Flickr

Weeks after Maryland’s school systems submitted to the state plans for virtual learning this fall, the state school board is looking at a proposal for a minimum level of live, online instruction time for students.

The proposal comes as school is already under way in some parts of the state and about to begin in others.

The Associated Press

If you are an eligible voter in Maryland, you should get your application for a mail-in ballot in the mail any day now.

It marks the start of a bizarre, unprecedented election season for voters and election officials alike.

Towson University

Towson University is throwing in the towel and sending most of its students home for the remainder of the semester. Online classes will continue.

Towson President Kim Schatzel said in a letter Wednesday in announcing that residence halls will be closed that her greatest responsibility is to protect the health of everyone on campus.

Baltimore County Public Schools

Baltimore County schools are being accused of failing special needs students who need their own aides, by not sending assistants into those students’ homes because of COVID-19 fears.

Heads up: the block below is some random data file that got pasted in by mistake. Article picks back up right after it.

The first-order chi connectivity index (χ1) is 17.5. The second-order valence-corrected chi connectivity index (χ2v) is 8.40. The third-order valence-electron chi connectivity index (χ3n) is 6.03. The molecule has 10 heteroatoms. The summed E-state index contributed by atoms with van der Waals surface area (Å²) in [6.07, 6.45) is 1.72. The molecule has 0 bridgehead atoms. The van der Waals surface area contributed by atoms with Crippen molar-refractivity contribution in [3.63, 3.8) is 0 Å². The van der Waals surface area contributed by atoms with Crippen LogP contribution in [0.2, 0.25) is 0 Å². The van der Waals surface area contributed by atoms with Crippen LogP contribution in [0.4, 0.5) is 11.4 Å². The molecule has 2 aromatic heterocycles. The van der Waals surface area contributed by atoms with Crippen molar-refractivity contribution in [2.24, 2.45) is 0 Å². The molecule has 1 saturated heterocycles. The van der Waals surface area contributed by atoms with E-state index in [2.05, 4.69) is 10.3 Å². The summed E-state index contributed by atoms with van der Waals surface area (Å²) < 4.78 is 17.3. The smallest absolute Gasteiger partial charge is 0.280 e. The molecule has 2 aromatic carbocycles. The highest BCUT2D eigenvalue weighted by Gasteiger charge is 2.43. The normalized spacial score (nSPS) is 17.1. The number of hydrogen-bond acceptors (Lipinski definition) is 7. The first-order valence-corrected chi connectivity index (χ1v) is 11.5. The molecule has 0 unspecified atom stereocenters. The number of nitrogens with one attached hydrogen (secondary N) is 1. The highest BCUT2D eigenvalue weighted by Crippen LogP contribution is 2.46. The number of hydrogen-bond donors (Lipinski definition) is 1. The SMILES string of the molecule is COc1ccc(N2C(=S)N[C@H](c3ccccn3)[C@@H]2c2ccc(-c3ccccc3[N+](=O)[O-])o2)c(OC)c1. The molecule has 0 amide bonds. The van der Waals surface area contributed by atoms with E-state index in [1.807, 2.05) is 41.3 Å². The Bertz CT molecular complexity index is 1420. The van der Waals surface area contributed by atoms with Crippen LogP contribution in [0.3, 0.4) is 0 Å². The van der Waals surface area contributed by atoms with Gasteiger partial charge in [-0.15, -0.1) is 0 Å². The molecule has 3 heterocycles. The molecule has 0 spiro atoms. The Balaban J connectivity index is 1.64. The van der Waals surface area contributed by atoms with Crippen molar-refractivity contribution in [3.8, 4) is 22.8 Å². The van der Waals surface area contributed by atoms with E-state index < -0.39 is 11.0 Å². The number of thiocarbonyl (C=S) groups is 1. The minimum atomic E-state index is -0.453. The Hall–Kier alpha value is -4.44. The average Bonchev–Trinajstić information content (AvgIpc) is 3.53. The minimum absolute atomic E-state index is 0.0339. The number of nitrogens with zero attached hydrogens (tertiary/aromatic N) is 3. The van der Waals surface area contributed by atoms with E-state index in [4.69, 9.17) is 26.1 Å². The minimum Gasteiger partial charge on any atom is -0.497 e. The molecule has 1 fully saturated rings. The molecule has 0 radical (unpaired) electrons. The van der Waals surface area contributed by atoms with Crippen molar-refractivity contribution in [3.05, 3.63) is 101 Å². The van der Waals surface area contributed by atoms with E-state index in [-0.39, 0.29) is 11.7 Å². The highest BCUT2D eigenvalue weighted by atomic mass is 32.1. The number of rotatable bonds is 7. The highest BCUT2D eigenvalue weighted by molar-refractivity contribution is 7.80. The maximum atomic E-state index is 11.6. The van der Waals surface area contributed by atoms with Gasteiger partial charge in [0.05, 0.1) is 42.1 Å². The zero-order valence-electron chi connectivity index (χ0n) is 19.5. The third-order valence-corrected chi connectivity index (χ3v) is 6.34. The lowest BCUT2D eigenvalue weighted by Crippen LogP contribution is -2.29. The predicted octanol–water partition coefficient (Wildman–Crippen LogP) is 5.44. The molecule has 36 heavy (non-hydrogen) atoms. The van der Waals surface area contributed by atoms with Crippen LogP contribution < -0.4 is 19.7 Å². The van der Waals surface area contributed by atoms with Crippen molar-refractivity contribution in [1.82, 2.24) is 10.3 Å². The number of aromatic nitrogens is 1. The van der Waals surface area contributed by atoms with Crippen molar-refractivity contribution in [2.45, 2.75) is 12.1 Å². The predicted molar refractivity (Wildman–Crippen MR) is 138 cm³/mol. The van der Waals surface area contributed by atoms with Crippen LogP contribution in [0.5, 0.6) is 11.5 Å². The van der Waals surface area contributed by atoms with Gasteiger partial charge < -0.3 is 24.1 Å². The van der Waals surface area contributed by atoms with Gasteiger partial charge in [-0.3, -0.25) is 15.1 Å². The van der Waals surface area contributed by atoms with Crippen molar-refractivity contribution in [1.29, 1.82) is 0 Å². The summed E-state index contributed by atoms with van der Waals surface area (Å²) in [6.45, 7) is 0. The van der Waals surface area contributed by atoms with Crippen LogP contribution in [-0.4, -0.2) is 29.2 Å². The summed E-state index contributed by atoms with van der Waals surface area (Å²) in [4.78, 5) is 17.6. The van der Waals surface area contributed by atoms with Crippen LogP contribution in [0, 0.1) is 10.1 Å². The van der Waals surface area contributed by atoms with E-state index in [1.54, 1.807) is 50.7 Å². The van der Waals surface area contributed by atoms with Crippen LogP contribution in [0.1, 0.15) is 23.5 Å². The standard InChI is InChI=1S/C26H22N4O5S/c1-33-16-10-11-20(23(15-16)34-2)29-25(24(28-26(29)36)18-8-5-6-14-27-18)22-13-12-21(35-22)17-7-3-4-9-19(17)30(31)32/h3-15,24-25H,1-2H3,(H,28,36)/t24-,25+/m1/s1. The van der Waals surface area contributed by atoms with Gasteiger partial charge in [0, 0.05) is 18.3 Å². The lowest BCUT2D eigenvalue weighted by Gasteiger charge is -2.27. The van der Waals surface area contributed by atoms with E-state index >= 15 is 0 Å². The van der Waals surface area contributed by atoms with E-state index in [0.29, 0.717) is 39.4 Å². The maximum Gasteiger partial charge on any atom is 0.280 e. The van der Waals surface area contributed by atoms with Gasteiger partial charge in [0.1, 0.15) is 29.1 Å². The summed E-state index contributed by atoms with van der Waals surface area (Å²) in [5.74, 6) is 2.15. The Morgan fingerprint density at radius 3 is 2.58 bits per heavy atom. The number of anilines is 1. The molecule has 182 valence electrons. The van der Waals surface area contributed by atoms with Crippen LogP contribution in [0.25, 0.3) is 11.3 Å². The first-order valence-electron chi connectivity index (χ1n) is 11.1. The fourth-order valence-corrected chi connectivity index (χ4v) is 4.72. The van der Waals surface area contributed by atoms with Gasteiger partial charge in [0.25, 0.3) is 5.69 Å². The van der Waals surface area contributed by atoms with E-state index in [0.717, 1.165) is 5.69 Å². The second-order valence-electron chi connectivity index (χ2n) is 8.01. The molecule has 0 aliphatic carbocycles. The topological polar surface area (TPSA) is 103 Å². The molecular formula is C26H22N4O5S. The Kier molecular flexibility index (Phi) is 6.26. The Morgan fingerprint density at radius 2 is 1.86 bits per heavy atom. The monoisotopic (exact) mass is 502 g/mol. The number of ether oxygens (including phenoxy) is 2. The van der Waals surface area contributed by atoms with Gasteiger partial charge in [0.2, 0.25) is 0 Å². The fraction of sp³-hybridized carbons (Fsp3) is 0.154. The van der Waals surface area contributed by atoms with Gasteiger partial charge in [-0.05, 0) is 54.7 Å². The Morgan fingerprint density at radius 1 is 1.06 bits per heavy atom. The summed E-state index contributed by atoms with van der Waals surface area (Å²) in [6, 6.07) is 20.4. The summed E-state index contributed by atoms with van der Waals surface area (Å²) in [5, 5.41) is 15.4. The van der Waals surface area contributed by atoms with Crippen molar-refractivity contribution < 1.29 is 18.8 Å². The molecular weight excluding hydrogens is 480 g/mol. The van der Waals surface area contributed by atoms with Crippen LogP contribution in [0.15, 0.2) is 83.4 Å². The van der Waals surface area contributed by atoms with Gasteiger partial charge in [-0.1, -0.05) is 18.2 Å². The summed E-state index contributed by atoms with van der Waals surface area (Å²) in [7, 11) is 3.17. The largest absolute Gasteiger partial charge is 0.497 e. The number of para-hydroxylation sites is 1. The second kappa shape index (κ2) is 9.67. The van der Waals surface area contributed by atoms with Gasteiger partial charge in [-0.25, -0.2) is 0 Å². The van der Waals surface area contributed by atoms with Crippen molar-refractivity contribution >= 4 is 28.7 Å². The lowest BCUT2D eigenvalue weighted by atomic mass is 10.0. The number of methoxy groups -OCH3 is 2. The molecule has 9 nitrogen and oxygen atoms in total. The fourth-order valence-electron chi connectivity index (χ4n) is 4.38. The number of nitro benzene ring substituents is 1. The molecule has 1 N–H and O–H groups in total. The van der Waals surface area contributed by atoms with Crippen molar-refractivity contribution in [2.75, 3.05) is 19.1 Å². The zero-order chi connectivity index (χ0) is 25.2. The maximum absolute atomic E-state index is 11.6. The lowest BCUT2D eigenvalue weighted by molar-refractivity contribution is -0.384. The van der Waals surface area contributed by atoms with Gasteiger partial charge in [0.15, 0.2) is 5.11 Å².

The school system is wrestling with the dilemma of protecting its employees while at the same time making sure those students aren’t left behind in virtual learning.

Baltimore County

The state parks in Baltimore County are seeing a crush of people looking for things to do during the COVID-19 pandemic. And because of that, officials say, the parks are being abused and traffic around them can be a nightmare.

John Lee

The Baltimore Museum of Art remains closed during the COVID-19 pandemic. But the BMA is making changes on its grounds and putting local artists on display on its website, so the artist and art lover can still have what the director of the BMA calls “access to joy.”

Kate Breen and her 13-year-old daughter, Tess, were trying to find joy in the BMA’s outdoor sculpture gardens.

“My daughter loves art,” Breen said. “This is the only way that we can see it right now is to see it outside.”

John Lee

Four-year colleges across the country are deciding whether it’s safe to have in-person, classroom instruction. So are community colleges.

The Community College of Baltimore County is offering some in-person classes. But before you set foot on campus to get to that class, you will have to pass a test, a screening for COVID-19.

Baltimore County

Baltimore County Health Officer Dr. Gregory Branch said he has recovered following contracting COVID-19 several weeks ago.

Branch said he considers himself blessed because his symptoms were mild. He continued working while he was self-isolating and said he now is “back to my old self.”